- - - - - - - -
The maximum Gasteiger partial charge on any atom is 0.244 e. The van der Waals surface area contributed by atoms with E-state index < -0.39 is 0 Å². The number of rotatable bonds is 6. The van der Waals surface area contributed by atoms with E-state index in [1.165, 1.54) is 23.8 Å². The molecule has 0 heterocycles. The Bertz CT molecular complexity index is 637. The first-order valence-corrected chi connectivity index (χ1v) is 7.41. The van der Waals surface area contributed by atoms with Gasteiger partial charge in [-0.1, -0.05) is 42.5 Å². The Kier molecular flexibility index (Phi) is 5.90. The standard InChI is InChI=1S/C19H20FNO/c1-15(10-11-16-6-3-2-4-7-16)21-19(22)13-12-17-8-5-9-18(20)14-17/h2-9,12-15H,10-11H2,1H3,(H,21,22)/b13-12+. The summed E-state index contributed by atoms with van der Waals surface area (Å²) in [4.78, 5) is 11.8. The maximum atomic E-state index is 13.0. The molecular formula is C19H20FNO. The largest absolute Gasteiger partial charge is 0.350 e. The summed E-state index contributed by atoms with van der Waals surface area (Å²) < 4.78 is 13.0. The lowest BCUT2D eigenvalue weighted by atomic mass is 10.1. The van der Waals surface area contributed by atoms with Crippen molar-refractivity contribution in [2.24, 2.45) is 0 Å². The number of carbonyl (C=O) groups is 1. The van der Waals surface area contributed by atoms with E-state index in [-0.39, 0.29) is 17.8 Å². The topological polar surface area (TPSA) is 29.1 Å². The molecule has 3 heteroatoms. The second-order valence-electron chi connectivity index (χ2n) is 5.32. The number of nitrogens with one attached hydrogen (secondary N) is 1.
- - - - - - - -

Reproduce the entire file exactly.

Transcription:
The maximum Gasteiger partial charge on any atom is 0.244 e. The van der Waals surface area contributed by atoms with E-state index < -0.39 is 0 Å². The number of rotatable bonds is 6. The van der Waals surface area contributed by atoms with E-state index in [1.165, 1.54) is 23.8 Å². The molecule has 0 heterocycles. The Bertz CT molecular complexity index is 637. The first-order valence-corrected chi connectivity index (χ1v) is 7.41. The van der Waals surface area contributed by atoms with Gasteiger partial charge in [-0.1, -0.05) is 42.5 Å². The Kier molecular flexibility index (Phi) is 5.90. The standard InChI is InChI=1S/C19H20FNO/c1-15(10-11-16-6-3-2-4-7-16)21-19(22)13-12-17-8-5-9-18(20)14-17/h2-9,12-15H,10-11H2,1H3,(H,21,22)/b13-12+. The summed E-state index contributed by atoms with van der Waals surface area (Å²) in [4.78, 5) is 11.8. The maximum atomic E-state index is 13.0. The molecular formula is C19H20FNO. The largest absolute Gasteiger partial charge is 0.350 e. The summed E-state index contributed by atoms with van der Waals surface area (Å²) < 4.78 is 13.0. The lowest BCUT2D eigenvalue weighted by atomic mass is 10.1. The van der Waals surface area contributed by atoms with Crippen molar-refractivity contribution in [2.24, 2.45) is 0 Å². The number of carbonyl (C=O) groups is 1. The van der Waals surface area contributed by atoms with E-state index in [-0.39, 0.29) is 17.8 Å². The topological polar surface area (TPSA) is 29.1 Å². The molecule has 3 heteroatoms. The second-order valence-electron chi connectivity index (χ2n) is 5.32. The number of nitrogens with one attached hydrogen (secondary N) is 1.